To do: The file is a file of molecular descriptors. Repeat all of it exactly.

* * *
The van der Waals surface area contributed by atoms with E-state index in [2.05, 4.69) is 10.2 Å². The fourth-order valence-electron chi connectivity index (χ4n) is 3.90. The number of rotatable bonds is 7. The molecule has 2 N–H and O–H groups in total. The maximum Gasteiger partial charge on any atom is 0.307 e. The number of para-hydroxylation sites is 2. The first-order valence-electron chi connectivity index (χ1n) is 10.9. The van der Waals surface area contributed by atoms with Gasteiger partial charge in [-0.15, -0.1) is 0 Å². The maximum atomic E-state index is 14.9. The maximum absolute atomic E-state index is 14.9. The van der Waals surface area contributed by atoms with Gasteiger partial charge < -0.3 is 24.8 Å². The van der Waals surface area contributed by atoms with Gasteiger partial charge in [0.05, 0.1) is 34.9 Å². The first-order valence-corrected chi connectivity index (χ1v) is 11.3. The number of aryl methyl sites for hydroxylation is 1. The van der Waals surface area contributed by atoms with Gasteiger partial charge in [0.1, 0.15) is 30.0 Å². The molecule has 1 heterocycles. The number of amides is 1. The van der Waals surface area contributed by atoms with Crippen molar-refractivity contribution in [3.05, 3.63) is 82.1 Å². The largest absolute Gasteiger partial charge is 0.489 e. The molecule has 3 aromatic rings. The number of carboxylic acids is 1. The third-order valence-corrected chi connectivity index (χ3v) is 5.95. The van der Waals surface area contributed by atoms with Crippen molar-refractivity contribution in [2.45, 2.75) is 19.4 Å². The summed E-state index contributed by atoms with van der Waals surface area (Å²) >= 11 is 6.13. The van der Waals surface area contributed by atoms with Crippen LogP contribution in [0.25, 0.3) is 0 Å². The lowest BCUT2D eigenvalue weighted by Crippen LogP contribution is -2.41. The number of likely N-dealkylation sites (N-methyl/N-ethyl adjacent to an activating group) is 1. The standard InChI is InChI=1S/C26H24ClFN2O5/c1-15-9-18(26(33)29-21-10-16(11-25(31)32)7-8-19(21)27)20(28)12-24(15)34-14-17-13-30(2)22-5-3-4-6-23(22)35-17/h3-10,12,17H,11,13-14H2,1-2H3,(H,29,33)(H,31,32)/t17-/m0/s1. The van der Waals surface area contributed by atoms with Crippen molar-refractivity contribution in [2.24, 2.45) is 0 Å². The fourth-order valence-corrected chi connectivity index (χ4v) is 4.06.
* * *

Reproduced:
The van der Waals surface area contributed by atoms with E-state index in [2.05, 4.69) is 10.2 Å². The fourth-order valence-electron chi connectivity index (χ4n) is 3.90. The number of rotatable bonds is 7. The molecule has 2 N–H and O–H groups in total. The maximum Gasteiger partial charge on any atom is 0.307 e. The number of para-hydroxylation sites is 2. The first-order valence-electron chi connectivity index (χ1n) is 10.9. The van der Waals surface area contributed by atoms with Gasteiger partial charge in [-0.15, -0.1) is 0 Å². The maximum atomic E-state index is 14.9. The maximum absolute atomic E-state index is 14.9. The van der Waals surface area contributed by atoms with Gasteiger partial charge < -0.3 is 24.8 Å². The van der Waals surface area contributed by atoms with Gasteiger partial charge in [0.05, 0.1) is 34.9 Å². The first-order valence-corrected chi connectivity index (χ1v) is 11.3. The number of aryl methyl sites for hydroxylation is 1. The van der Waals surface area contributed by atoms with Gasteiger partial charge in [0.1, 0.15) is 30.0 Å². The molecule has 1 heterocycles. The number of amides is 1. The van der Waals surface area contributed by atoms with Crippen molar-refractivity contribution in [3.05, 3.63) is 82.1 Å². The largest absolute Gasteiger partial charge is 0.489 e. The molecule has 3 aromatic rings. The number of carboxylic acids is 1. The third-order valence-corrected chi connectivity index (χ3v) is 5.95. The van der Waals surface area contributed by atoms with Crippen molar-refractivity contribution in [2.45, 2.75) is 19.4 Å². The summed E-state index contributed by atoms with van der Waals surface area (Å²) >= 11 is 6.13. The van der Waals surface area contributed by atoms with Crippen LogP contribution in [0.25, 0.3) is 0 Å². The lowest BCUT2D eigenvalue weighted by Crippen LogP contribution is -2.41. The number of likely N-dealkylation sites (N-methyl/N-ethyl adjacent to an activating group) is 1. The standard InChI is InChI=1S/C26H24ClFN2O5/c1-15-9-18(26(33)29-21-10-16(11-25(31)32)7-8-19(21)27)20(28)12-24(15)34-14-17-13-30(2)22-5-3-4-6-23(22)35-17/h3-10,12,17H,11,13-14H2,1-2H3,(H,29,33)(H,31,32)/t17-/m0/s1. The van der Waals surface area contributed by atoms with Crippen molar-refractivity contribution in [2.24, 2.45) is 0 Å². The fourth-order valence-corrected chi connectivity index (χ4v) is 4.06.